In the Beginning: Tales from the Pulp Era by Robert Silverberg

In the Beginning: Tales from the Pulp Era by Robert SilverbergIn the Beginning: Tales from the Pulp Era by Robert Silverberg

I’ve been enjoying reading Silverberg’s early story collections lately, and I particularly enjoy that he, like his friend Harlan Ellison in his story collections, includes not only an autobiographical introduction to the book, but also memoir pieces before every story. As a result, his collections become two books in one: part short story collection and part portrait of the artist.To be honest, I think I like both parts equally.

In the Beginning: Tales from the Pulp Era consists of sixteen stories written from 1955 to 1959. It overlaps in time period with To Be Continued (1953-1958): Volume One of The Collected Stories of Robert Silverberg (the definitive collection); however, the two books do not print any of the same stories. For Silverberg fans, then, both books are essential. In To Be Continued, Silverberg refers occasionally to In the Beginning, so I would suggest reading it first.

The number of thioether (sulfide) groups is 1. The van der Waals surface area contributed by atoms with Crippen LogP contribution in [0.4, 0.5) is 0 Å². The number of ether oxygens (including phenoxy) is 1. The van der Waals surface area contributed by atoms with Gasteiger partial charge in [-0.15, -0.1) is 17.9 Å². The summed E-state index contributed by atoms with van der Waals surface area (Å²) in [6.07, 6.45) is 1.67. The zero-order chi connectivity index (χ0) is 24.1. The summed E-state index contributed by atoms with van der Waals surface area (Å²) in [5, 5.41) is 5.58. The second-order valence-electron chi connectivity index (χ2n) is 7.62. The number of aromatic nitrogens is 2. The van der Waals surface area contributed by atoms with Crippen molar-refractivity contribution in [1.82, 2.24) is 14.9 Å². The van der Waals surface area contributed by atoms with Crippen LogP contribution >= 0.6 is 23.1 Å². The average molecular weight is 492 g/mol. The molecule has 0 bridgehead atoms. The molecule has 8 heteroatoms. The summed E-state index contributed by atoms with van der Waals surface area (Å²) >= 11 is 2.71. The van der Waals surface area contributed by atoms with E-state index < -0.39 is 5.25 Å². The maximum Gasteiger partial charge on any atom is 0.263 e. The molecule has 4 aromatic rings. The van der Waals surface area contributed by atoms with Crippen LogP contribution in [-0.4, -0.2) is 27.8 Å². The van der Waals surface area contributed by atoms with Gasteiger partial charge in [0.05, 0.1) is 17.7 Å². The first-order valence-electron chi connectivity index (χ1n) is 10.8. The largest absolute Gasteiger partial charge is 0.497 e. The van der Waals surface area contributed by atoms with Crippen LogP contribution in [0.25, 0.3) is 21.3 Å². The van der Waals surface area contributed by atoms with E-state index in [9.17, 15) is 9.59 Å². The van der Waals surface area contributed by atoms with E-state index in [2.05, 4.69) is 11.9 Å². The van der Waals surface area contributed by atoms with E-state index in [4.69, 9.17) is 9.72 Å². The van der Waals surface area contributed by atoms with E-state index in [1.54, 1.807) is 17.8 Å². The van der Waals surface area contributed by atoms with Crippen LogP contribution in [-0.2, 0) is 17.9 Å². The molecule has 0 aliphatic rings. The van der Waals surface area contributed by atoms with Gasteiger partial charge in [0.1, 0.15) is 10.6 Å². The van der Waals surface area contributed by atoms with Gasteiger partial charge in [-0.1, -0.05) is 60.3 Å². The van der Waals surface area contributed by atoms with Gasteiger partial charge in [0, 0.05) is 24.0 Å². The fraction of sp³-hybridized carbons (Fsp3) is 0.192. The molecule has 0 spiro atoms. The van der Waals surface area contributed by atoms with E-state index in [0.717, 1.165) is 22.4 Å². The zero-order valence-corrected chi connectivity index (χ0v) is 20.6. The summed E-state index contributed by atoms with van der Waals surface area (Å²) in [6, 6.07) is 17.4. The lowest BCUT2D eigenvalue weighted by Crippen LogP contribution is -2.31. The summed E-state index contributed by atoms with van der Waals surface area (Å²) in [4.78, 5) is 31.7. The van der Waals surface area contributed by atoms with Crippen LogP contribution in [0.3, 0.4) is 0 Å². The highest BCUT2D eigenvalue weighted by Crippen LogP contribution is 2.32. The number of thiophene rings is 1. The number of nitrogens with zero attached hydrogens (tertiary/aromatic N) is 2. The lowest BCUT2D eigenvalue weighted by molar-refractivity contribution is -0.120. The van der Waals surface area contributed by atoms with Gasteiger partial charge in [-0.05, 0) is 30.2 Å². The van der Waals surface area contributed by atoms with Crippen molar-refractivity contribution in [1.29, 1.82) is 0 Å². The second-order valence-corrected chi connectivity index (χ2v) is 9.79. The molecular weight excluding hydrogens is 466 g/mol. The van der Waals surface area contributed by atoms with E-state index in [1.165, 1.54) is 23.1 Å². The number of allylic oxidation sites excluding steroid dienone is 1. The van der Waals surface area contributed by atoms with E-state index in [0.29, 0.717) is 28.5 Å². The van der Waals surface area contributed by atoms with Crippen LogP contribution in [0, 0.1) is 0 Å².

If one is reading these books in order to get a sense of Silverberg’s artistic development, I would recommend reading Science Fiction 101: Exploring the Craft of Science Fiction (edited with memoir and critical essays by Silverberg) after reading In the Beginning and To Be Continued. Though Science fiction 101 is a collection of SF stories by other writers, Silverberg’s commentary goes along with the two early short story collections in explaining how he developed his craft as a young man.

Silverberg started publishing in 1953, when he was an eighteen-year-old sophomore at Columbia, but In the Beginning: Tales from the Pulp Era opens with a story written and published in 1955, his final year of college. He admits that this collection “represented the side of him that was producing, at improbably high volume, stories intended mainly to pay the rent, stories meant to be fun to read and nothing more.” But he says also that he has never been ashamed of them or “repudiated them” because “for better or for worse, they were part of my evolutionary curve.” And he is certainly right not to be ashamed of them. They are great stories. Here are some of my favorites:

The collection opens with “Yokel with Portfolio” (1955), which begins with a sentence that gets its humor from making perfect sense with the exception of two words: “It was just one of those coincidences that brought Kalainnen to Terra the very week that the bruug escaped from the New York Zoo.” Who is Kalainnen, and what’s a bruug? Those two questions drive the entire story, which is a very funny one as we meet an alien visiting earth. He meets another alien with a similar mission and finds out he will need to spend the bulk of his time on earth standing in lines because of bureaucracy! His fairly pedestrian plight leads into his run-in with the bruug. Which is worse — a series of long lines or a bruug?